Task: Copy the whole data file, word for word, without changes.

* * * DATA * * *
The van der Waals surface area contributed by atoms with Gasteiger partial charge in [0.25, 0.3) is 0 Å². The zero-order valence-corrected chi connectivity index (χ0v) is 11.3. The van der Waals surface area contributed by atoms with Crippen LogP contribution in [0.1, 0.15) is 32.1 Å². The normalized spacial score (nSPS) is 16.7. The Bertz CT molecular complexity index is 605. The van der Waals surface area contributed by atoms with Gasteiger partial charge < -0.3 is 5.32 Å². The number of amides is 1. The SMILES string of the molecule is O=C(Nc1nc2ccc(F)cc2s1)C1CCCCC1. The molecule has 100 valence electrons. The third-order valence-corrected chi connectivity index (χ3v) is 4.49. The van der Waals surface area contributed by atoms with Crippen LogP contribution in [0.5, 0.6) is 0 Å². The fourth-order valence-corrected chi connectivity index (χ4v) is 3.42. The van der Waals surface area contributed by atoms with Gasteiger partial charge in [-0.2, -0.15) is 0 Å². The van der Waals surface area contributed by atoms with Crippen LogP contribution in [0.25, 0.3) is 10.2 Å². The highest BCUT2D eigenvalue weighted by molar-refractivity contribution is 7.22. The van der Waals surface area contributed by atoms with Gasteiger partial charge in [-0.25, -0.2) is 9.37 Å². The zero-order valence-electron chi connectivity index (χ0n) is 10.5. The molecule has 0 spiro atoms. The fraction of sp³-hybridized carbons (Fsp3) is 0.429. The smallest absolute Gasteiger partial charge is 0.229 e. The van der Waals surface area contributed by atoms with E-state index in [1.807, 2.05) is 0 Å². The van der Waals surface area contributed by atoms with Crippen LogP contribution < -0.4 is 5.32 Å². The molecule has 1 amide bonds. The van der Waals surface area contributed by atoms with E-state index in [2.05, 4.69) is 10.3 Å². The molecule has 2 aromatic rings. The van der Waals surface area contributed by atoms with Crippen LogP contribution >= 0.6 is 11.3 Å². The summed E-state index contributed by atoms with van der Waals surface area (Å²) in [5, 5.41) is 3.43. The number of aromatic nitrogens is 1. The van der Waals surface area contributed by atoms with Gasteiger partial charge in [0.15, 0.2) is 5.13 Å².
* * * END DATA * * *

The van der Waals surface area contributed by atoms with Gasteiger partial charge in [0.25, 0.3) is 0 Å². The zero-order valence-corrected chi connectivity index (χ0v) is 11.3. The van der Waals surface area contributed by atoms with Crippen LogP contribution in [0.1, 0.15) is 32.1 Å². The normalized spacial score (nSPS) is 16.7. The Bertz CT molecular complexity index is 605. The van der Waals surface area contributed by atoms with Gasteiger partial charge < -0.3 is 5.32 Å². The number of amides is 1. The SMILES string of the molecule is O=C(Nc1nc2ccc(F)cc2s1)C1CCCCC1. The molecule has 100 valence electrons. The third-order valence-corrected chi connectivity index (χ3v) is 4.49. The van der Waals surface area contributed by atoms with Crippen LogP contribution in [0.5, 0.6) is 0 Å². The fourth-order valence-corrected chi connectivity index (χ4v) is 3.42. The van der Waals surface area contributed by atoms with Gasteiger partial charge in [-0.2, -0.15) is 0 Å². The van der Waals surface area contributed by atoms with Crippen LogP contribution in [0.25, 0.3) is 10.2 Å². The highest BCUT2D eigenvalue weighted by molar-refractivity contribution is 7.22. The van der Waals surface area contributed by atoms with Gasteiger partial charge in [-0.25, -0.2) is 9.37 Å². The zero-order valence-electron chi connectivity index (χ0n) is 10.5. The molecule has 0 spiro atoms. The fraction of sp³-hybridized carbons (Fsp3) is 0.429. The smallest absolute Gasteiger partial charge is 0.229 e. The van der Waals surface area contributed by atoms with E-state index in [1.807, 2.05) is 0 Å². The van der Waals surface area contributed by atoms with Crippen LogP contribution < -0.4 is 5.32 Å². The molecule has 1 amide bonds. The van der Waals surface area contributed by atoms with E-state index in [2.05, 4.69) is 10.3 Å². The molecule has 2 aromatic rings. The van der Waals surface area contributed by atoms with Crippen LogP contribution >= 0.6 is 11.3 Å². The summed E-state index contributed by atoms with van der Waals surface area (Å²) in [5, 5.41) is 3.43. The number of aromatic nitrogens is 1. The van der Waals surface area contributed by atoms with Gasteiger partial charge in [0.15, 0.2) is 5.13 Å².